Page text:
Maori vote courted with sitting of Bills

The importance of the Maori vote in deciding the next government was amply demonstrated in Parliament yesterday as five individual Treaty Settlement Bills were debated under urgency.

Three settlements were enacted, included the largest-ever treaty settlement to be passed by Parliament.

In the Treelords Deal, the Crown will transfer forest land worth $196 million to a collective of seven central North Island iwi through the Central North Island Forests Land Collective Settlement.

The agreement will also see the iwi receive rentals of an estimated $223 million.

Another $48 million was handed over through the Affiliate Te Arawa Iwi and Hapu Claims and the Te Roroa Claims Settlements as the Government opened the coffers to get the settlements finalised before the election.

Two other Bills received their first reading and National promised that it would continue the settlement process apace if it became the government after the November 8 election.

In Parliament, all parties except Act New Zealand, which seemed to be absent from the debate, fell over themselves to agree how deserved the settlements were.

Treaty Negotiations Minister Michael Cullen received much praise from his friends and opponents, including National Party deputy leader Bill English, for his handling of the negotiations and the speed with which they were completed.

Apart from National MP Tau Henare calling the debate under urgency "blatant electioneering", the day in the House went smoothly enough.

Below the surface, however, there is a competition under way to woo not only Maori voters but also Maori Party MPs.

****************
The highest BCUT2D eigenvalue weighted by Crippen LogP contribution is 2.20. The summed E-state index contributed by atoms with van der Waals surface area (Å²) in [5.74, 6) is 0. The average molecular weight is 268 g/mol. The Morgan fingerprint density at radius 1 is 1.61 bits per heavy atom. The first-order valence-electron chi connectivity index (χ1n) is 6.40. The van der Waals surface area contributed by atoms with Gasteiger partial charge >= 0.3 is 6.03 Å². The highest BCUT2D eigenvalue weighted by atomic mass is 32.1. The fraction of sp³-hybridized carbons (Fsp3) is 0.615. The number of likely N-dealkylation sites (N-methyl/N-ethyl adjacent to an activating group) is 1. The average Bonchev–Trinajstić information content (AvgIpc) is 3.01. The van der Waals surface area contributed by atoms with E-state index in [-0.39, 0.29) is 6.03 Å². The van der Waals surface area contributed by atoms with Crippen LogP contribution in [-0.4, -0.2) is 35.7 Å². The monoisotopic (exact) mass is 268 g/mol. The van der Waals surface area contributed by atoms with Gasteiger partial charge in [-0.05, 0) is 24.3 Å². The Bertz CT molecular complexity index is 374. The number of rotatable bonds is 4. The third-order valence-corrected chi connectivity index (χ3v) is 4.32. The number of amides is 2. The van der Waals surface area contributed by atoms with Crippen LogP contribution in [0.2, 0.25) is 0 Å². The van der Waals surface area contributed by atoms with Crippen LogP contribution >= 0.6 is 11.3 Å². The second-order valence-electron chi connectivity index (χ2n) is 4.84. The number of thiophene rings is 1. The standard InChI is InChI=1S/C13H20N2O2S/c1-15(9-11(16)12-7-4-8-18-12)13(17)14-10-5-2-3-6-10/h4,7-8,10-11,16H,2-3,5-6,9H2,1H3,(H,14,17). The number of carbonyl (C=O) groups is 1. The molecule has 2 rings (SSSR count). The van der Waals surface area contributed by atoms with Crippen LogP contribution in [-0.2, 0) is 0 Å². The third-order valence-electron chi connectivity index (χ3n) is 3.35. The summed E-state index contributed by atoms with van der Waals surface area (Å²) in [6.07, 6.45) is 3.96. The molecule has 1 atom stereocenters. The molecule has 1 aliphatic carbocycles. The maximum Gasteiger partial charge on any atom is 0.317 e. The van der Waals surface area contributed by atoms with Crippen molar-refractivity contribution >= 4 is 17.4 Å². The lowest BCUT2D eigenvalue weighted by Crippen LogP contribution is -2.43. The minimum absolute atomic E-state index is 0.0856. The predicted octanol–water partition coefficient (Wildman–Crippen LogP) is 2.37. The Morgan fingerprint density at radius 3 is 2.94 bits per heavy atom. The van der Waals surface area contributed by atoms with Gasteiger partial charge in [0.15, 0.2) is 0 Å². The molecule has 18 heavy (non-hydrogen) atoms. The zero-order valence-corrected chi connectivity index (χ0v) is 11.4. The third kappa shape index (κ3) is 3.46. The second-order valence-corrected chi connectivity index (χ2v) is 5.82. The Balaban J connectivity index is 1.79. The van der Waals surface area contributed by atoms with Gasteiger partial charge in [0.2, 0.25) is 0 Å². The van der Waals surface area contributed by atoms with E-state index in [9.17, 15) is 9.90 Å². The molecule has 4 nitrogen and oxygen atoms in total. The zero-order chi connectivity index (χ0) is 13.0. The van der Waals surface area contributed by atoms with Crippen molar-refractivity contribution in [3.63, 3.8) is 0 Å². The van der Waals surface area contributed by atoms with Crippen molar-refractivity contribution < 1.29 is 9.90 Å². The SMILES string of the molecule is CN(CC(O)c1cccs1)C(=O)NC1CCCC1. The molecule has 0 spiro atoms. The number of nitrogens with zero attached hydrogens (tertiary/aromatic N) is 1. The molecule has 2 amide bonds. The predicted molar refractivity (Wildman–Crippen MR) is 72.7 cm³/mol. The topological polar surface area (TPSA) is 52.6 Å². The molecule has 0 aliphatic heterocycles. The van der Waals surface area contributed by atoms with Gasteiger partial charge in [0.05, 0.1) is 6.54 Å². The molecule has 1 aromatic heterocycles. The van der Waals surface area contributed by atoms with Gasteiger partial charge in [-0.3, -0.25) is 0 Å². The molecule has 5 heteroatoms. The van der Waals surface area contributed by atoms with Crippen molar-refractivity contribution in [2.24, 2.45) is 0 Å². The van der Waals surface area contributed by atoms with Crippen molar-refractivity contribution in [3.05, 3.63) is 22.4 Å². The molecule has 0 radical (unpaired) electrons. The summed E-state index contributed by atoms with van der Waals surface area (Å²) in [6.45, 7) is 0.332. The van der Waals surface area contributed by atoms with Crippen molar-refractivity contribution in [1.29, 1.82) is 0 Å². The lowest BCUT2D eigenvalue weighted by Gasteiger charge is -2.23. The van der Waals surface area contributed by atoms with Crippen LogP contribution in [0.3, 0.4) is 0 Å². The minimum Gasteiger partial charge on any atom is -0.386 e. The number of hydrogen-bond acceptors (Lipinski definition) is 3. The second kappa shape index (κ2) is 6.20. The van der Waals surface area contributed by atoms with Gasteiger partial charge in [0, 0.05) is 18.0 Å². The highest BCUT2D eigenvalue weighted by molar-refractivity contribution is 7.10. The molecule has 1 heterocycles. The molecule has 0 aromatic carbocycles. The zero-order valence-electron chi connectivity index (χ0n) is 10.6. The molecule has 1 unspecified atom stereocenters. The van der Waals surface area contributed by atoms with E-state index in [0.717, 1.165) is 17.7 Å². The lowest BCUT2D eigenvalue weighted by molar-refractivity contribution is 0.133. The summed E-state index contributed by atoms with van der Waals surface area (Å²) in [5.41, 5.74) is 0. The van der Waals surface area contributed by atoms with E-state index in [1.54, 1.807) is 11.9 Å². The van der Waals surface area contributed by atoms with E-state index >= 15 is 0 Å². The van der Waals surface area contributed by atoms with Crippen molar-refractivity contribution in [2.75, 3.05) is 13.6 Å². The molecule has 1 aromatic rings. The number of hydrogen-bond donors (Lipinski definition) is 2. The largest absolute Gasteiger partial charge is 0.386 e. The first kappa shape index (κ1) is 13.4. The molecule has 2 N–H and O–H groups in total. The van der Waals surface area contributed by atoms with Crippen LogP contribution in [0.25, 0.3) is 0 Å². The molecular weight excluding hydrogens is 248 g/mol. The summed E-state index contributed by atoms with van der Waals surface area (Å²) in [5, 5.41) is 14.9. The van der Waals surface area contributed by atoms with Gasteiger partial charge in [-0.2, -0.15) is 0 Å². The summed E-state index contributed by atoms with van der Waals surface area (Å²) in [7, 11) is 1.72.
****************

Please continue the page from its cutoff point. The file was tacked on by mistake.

It has become almost a given in Wellington that the Maori Party will increase its representation in Parliament after the election to possibly six MPs.

Te Tai Tonga looks set to stay with Labour and there is some uncertainty about whether the personal history of Maori Party candidate Derek Fox will count as he tries to upset Maori Affairs Minister Parekura Horomia.

New Zealand First MPs have been openly derisive towards Maori Party MPs.

National and Act are accusing the Government of underhand tactics after the Maori Party said it was pressured to vote against censuring NZ First leader Winston Peters.

The latest row broke out when Maori Party co-leader Pita Sharples said a senior government minister and a NZ First staff member had called him, urging the party to support Mr Peters.

Mr Horomia owned up but said all he did was explain Labour's position.

National Party leader John Key said Prime Minister Helen Clark should explain why Mr Horomia told the Maori Party there would be "unpleasant repercussions" from the Maori people if the party voted against Mr Peters in the privileges committee case.

"In the past three years, the Maori Party has proved to be passionate advocates for Maori. Their supporters will be concerned by this course of events," he said.

Maori roll voters have not usually voted for National but they did break with tradition when NZ First won more Maori seats from Labour in 1996 after Mr Henare's success in 1993 when he was then a NZ First MP.

When NZ First split apart, Labour regained the Maori seats until the Maori Party turned up in 2005 and won four of them.

But although the party won electorate seats, its party vote was negligible, at 2.5%.

The Maori voters ticked Labour in their party vote.

Labour needs the support of Maori voters on the party vote but could also do with the help of the Maori Party MPs after the election if Miss Clark wants to form the next government.

Political editor Dene Mackenzie is in Wellington this week.

 

 

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